Does it drive you crazy when you see EST during daylight saving time? Or when someone mentions daylight savings time? You and I clearly share a love for AP style.
Two of the most common cringe-worthy errors that come across my desk?
- Correct: 9 a.m.
- Incorrect: 9am, 9AM, 9:00 a.m.
- Correct: Director of Sales Jane Smith or Jane Smith, director of sales
- Incorrect: Jane Smith, Director of Sales and director of sales, Jane Smith
- (Commas, capitalization and more – I can’t!)
I fell in love with the written word—factual, not fiction—in college, thanks to professors Dr. Eileen Wirth and Dr. Carol Zuegner at my alma mater, Creighton University, where my public relations major sat within the Department of Journalism and Mass Communications (now known as the Department of Journalism, Media and Computing). I had no idea then that all those late Wednesday nights (which usually rolled well into Thursdays) working to get The Creightonian shipped to the printer, and earning my bachelor’s degree in journalism, would be so helpful on a daily basis in the world of public relations.
When it comes to putting pen to paper, I prefer dealing in facts and the objectivity that comes along with professional or academic, as opposed to creative, writing. Composition style aside, a public relations industry-wide acceptance for and adherence to AP style provides an expectation of high-quality writing. Clients will receive clean and consistent work—and journalists appreciate it, too.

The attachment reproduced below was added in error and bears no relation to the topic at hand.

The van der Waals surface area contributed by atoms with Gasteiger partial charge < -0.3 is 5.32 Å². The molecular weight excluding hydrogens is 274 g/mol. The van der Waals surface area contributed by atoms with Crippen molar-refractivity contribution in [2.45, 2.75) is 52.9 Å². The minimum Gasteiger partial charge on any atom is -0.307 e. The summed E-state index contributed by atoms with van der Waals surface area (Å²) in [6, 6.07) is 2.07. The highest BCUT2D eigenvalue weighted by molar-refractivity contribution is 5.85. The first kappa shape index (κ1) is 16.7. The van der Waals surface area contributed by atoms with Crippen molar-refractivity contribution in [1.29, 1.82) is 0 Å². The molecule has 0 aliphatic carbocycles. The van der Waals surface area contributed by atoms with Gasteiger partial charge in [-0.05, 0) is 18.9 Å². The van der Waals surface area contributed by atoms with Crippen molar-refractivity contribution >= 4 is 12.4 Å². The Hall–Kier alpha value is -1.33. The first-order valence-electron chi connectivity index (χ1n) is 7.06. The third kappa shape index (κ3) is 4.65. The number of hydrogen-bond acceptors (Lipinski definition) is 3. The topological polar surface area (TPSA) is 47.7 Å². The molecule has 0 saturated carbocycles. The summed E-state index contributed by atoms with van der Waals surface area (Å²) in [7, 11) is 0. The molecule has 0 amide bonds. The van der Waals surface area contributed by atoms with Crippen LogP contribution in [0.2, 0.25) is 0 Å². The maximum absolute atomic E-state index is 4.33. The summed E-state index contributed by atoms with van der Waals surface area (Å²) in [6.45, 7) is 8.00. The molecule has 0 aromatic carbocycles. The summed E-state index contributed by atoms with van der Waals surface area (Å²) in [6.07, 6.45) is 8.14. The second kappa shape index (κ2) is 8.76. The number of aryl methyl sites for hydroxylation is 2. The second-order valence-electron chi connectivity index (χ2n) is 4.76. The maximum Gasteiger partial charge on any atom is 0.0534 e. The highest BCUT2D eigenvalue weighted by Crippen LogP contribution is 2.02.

Another thing I love about AP style is just when you think you have it all figured out, the rules change.
The “AP Stylebook” is not a dust-covered tired tome sitting at the back of your office bookshelf. It’s dynamic and constantly amended to reflect the condition of the world’s ethos. There is a new edition issued each year, and political and cultural conversations help to shape the book’s evolution. New additions to the 2018 edition range from simple (emoji is used in both single and plural instances) to complex (how and when to use “unborn baby,” “unborn child” or “fetus”).
At Hollywood Agency, we have the two most current editions at our reception desk so everyone has access to them for reference. Let’s face it, my tabbed and dog-eared edition is just a little dated at this point, but I can’t bring myself to get rid of it. We’ve had 20 great years together.
If you don’t have a hard copy of the “AP Stylebook,” here are some sites I’ve found to be helpful when looking for commonly-searched AP style questions:
- AP Style FAQs
- The Purdue Online Writing Lab (OWL)
- The University of Tampa Style Guide
- PR Daily’s AP style tips for PR pros
Last, but not least, don’t forget to follow AP Stylebook on Twitter at @APStylebook.
To purchase a 2018 edition, click here.
This post originally appeared on Hollywood Agency’s Backstage blog.